ISTANBUL - Iran’s delegation to crunch talks with world powers on its nuclear programme Saturday turned down a US request for what would have been a rare bilateral meeting on the sidelines, a source told. “Their request was presented numerous times but Iran has refused,” said the source close to the Islamic republic’s team at the talks with six world powers in Istanbul, which diplomats said were nonetheless going well. Earlier diplomats at the talks had said that the US delegation led by Wendy Sherman, undersecretary for political affairs, had let Iran know she was ready for face-to-face discussions with her counterpart Saeed Jalili.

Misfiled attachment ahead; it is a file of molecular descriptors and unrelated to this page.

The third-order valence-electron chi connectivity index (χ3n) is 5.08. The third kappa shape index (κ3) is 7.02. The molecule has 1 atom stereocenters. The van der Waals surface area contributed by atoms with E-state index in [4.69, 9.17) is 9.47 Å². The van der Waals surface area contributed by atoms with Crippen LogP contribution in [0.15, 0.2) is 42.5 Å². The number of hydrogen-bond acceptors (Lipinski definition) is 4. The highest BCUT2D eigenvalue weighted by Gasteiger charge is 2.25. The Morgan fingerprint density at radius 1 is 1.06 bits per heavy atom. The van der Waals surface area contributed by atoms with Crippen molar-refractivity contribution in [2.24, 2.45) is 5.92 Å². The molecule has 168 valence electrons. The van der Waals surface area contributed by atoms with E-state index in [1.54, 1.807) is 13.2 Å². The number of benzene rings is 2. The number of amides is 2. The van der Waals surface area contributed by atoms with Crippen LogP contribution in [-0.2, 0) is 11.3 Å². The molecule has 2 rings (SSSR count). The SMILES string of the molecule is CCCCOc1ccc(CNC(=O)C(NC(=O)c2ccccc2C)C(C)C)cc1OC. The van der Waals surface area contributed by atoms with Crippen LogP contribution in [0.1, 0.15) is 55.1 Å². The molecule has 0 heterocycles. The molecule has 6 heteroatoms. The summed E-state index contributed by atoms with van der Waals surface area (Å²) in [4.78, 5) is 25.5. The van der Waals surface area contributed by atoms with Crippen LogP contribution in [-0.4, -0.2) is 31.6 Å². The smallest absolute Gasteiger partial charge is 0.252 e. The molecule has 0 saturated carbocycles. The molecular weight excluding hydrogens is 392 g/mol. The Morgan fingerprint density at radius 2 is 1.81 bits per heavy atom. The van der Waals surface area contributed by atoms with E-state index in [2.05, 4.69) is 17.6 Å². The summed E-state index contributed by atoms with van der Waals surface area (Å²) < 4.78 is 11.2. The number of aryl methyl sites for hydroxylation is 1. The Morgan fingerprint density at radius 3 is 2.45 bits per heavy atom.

The message was passed to the Iranians by Catherine Ashton, the EU foreign policy chief, on the sidelines of the discussions between Iran and the United States, China, Russia, Britain, France and Germany, envoys said.

The last time that the US and Iran held bilateral talks about the nuclear issue was on the sidelines of a similar meeting in Geneva on October 1, 2009, when William Burns, the senior official leading Washington’s delegation, met Jalili.

Despite the refusal, diplomats said that a positive new Iranian attitude in Istanbul raised the prospect for a second round of more in-depth discussions, with one envoy saying this should take place in less than four weeks.

Western powers suspect Iran’s nuclear programme is a cover for a secret atomic weapons drive, a charge Tehran vigorously denies. The UN Security Council has passed four rounds of sanctions on the country.

The main concern of the international community, particularly for Iran’s arch foe Israel, is Tehran’s growing capacity to enrich uranium, which can be used for peaceful uses but when purified further for a nuclear weapon.